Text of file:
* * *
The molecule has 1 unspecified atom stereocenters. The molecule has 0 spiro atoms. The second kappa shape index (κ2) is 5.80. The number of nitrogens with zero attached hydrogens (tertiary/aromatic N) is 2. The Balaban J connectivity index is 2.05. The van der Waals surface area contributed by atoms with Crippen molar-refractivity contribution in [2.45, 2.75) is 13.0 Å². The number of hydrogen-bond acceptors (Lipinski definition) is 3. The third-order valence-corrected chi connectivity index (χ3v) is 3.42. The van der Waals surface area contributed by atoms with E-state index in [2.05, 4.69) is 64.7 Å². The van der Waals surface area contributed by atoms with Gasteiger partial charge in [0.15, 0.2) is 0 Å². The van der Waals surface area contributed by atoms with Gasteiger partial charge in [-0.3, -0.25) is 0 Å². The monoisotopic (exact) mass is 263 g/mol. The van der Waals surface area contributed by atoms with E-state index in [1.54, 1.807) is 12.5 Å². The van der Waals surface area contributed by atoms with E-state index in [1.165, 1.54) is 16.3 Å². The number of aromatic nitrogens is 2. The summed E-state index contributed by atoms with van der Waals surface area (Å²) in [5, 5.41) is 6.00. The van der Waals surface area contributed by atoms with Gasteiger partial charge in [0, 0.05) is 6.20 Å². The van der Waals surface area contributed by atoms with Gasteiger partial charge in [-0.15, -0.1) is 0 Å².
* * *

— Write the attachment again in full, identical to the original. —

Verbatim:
The molecule has 1 unspecified atom stereocenters. The molecule has 0 spiro atoms. The second kappa shape index (κ2) is 5.80. The number of nitrogens with zero attached hydrogens (tertiary/aromatic N) is 2. The Balaban J connectivity index is 2.05. The van der Waals surface area contributed by atoms with Crippen molar-refractivity contribution in [2.45, 2.75) is 13.0 Å². The number of hydrogen-bond acceptors (Lipinski definition) is 3. The third-order valence-corrected chi connectivity index (χ3v) is 3.42. The van der Waals surface area contributed by atoms with E-state index in [2.05, 4.69) is 64.7 Å². The van der Waals surface area contributed by atoms with Gasteiger partial charge in [0.15, 0.2) is 0 Å². The van der Waals surface area contributed by atoms with Gasteiger partial charge in [-0.3, -0.25) is 0 Å². The monoisotopic (exact) mass is 263 g/mol. The van der Waals surface area contributed by atoms with E-state index in [1.54, 1.807) is 12.5 Å². The van der Waals surface area contributed by atoms with E-state index in [1.165, 1.54) is 16.3 Å². The number of aromatic nitrogens is 2. The summed E-state index contributed by atoms with van der Waals surface area (Å²) in [5, 5.41) is 6.00. The van der Waals surface area contributed by atoms with Gasteiger partial charge in [0, 0.05) is 6.20 Å². The van der Waals surface area contributed by atoms with Gasteiger partial charge in [-0.15, -0.1) is 0 Å².